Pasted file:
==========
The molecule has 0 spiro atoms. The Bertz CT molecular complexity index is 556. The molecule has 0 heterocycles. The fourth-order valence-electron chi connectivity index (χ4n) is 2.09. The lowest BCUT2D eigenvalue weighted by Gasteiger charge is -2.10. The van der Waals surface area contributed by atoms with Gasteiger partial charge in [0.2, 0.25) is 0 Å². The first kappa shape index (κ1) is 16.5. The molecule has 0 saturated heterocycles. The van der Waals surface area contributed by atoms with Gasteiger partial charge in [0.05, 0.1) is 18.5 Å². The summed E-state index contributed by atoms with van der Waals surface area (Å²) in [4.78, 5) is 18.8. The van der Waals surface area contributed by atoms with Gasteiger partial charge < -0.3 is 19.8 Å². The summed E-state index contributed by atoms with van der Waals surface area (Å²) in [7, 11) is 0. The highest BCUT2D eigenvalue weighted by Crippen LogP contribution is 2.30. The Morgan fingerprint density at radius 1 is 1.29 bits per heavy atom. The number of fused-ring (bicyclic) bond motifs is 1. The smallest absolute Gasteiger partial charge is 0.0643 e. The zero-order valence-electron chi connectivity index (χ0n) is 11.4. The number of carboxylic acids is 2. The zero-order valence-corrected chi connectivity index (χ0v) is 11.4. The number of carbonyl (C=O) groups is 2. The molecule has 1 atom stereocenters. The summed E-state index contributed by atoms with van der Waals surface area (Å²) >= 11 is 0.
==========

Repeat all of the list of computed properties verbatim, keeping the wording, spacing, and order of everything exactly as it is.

The molecule has 0 spiro atoms. The Bertz CT molecular complexity index is 556. The molecule has 0 heterocycles. The fourth-order valence-electron chi connectivity index (χ4n) is 2.09. The lowest BCUT2D eigenvalue weighted by Gasteiger charge is -2.10. The van der Waals surface area contributed by atoms with Gasteiger partial charge in [0.2, 0.25) is 0 Å². The first kappa shape index (κ1) is 16.5. The molecule has 0 saturated heterocycles. The van der Waals surface area contributed by atoms with Gasteiger partial charge in [0.05, 0.1) is 18.5 Å². The summed E-state index contributed by atoms with van der Waals surface area (Å²) in [4.78, 5) is 18.8. The van der Waals surface area contributed by atoms with Gasteiger partial charge < -0.3 is 19.8 Å². The summed E-state index contributed by atoms with van der Waals surface area (Å²) in [7, 11) is 0. The highest BCUT2D eigenvalue weighted by Crippen LogP contribution is 2.30. The Morgan fingerprint density at radius 1 is 1.29 bits per heavy atom. The number of fused-ring (bicyclic) bond motifs is 1. The smallest absolute Gasteiger partial charge is 0.0643 e. The zero-order valence-electron chi connectivity index (χ0n) is 11.4. The number of carboxylic acids is 2. The zero-order valence-corrected chi connectivity index (χ0v) is 11.4. The number of carbonyl (C=O) groups is 2. The molecule has 1 atom stereocenters. The summed E-state index contributed by atoms with van der Waals surface area (Å²) >= 11 is 0.